This is a determinant basic to all societies that Hofstede has named. It is describing the distribution of "power" among individuals and groups in the society, and how inequalities in power are dealt with in these societies. Inequality of power is a basic fact of life. It cannot be 100% eliminated. Iit is impossible to have _no_ power distance, because this means everyone is exactly equal (skills, actions, genetics, etc) unless of course you are on about a bunch of identical lumps of rock... Inequality can take many forms -the differences of physical and mental characteristics (genetics, fitness, education, IQ, etc), social status, and prestige, wealth, political power, laws, "rights", "priviledges" etc. All of these are somewhat independent of each other, and in fact the link between them is culturally dependent .
For example, the Samurai of Feudal Japan enjoyed status, prestige, wealth, and many "rights and priviledges" - all because of their physical prowess and family connections. Another example is modern "Supermodels" who enjoy pretige, wealth, but no real "rights" or political power - all because of the fact that a few people think them "beautiful". Odd, isn't it... The idea of power distance can help explain a great deal of cultural differences. Often when looking at other societies governmental structure, you may wonder "How do they let those people in power get away with all that?!" or the opposite "How do they stand all that chaotic quibbling and argument?". What Power Distance explains is that a particular society is willing to accept a certain "inwequality" in power - this allows for the fact that there will be some who lead, others who follow. So you can go from an "absolute democracy" (low power distance - and I don't think this actually exists anywhere) to an "absolute dictatorship" with the all power of life/death over the subjects concentrated in a few people (think phaoronic eqypt, etc) But besides "centralisation of powe", what other things go along with the acceptance/rejection of power inequalities? And what caused these feelings? The Social Norms of Power Distance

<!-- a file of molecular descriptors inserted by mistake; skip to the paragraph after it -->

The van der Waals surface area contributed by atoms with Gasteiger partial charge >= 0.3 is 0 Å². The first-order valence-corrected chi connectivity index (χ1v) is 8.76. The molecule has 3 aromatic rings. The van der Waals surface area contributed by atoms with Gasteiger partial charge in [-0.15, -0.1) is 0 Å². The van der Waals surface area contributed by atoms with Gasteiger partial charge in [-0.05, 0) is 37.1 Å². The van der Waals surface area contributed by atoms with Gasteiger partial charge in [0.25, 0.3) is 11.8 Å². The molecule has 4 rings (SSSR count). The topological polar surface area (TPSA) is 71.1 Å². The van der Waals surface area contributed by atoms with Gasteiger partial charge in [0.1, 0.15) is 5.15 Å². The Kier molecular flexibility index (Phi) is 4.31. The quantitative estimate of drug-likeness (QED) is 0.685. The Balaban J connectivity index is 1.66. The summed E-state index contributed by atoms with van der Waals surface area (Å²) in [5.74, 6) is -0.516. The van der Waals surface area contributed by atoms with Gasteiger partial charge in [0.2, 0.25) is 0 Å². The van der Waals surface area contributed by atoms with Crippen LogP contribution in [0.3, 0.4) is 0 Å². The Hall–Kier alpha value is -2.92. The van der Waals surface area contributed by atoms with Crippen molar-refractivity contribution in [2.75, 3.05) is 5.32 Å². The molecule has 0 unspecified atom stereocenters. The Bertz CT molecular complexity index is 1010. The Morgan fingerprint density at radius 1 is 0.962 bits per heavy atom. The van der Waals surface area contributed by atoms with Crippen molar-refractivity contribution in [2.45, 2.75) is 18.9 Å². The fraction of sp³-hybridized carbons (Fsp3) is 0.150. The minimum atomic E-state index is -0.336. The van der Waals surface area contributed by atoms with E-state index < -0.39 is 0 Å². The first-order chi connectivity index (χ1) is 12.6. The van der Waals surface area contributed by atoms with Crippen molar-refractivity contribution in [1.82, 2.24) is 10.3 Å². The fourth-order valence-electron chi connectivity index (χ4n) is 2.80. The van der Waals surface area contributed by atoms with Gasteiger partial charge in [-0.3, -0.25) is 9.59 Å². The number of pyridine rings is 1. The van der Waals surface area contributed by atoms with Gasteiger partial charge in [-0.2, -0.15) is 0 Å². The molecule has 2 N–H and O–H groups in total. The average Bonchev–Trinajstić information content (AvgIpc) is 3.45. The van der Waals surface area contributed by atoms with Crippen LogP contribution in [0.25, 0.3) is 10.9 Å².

This should be a table, comparing equivalent high-low power distance attitudes. I will number the equivalent attitudes... Low Power Distance:
1. Inequality should be minimised
2. All people should be interdependent
3. Hierarchy is an inequality of roles - for convenience only! 4. Superiors/Subordinates are people just like me.
5. All use of power should be legitimised, and is subject to moral judgement, (what is good or bad or even evil use of power)
6. All have equal rights.
7. Powerful people should try not to look too powerful.
8. Reward, Legitimate and Expert power are accepted
9. If something goes wrong - System is to blame.
10. To change the social system, redistribute the power. (evolution) 11. People are more prepared to trust one another.
12. There is a latent "harmony" in the society
13. Co-operation in "lower class" is based on solidarity.
High Power Distance
1. Inequality is a fact of life - Everyone has their rightful place. 2. Some are independent
, others are dependent
3. Hierarchy is something that exists and is accepted.
4. Superiors/Subordinates are different to me
5. Power is a basic fact of society which is independent
of morality. It is
there to be used - legitimacy is irrelevant
6. Power gives priviledges.
7. Powerfule people try to look as powerful as possible. (pomp + ceremony) 8. Coersion and referant power are accepted
9. If something goes wrong - it's the underdog's fault.
10. To change the social system, dethrone those in power (revolution) 11. everyone wants your power - don't trust them.
12. latent conflict between powerful-powerless.
13. co-operation is hards due to lack of trust.
Some real world examples from "Culture's Consequences" (about 0-100; scale can go outside these bounds, but no real societies did) Denmark: 18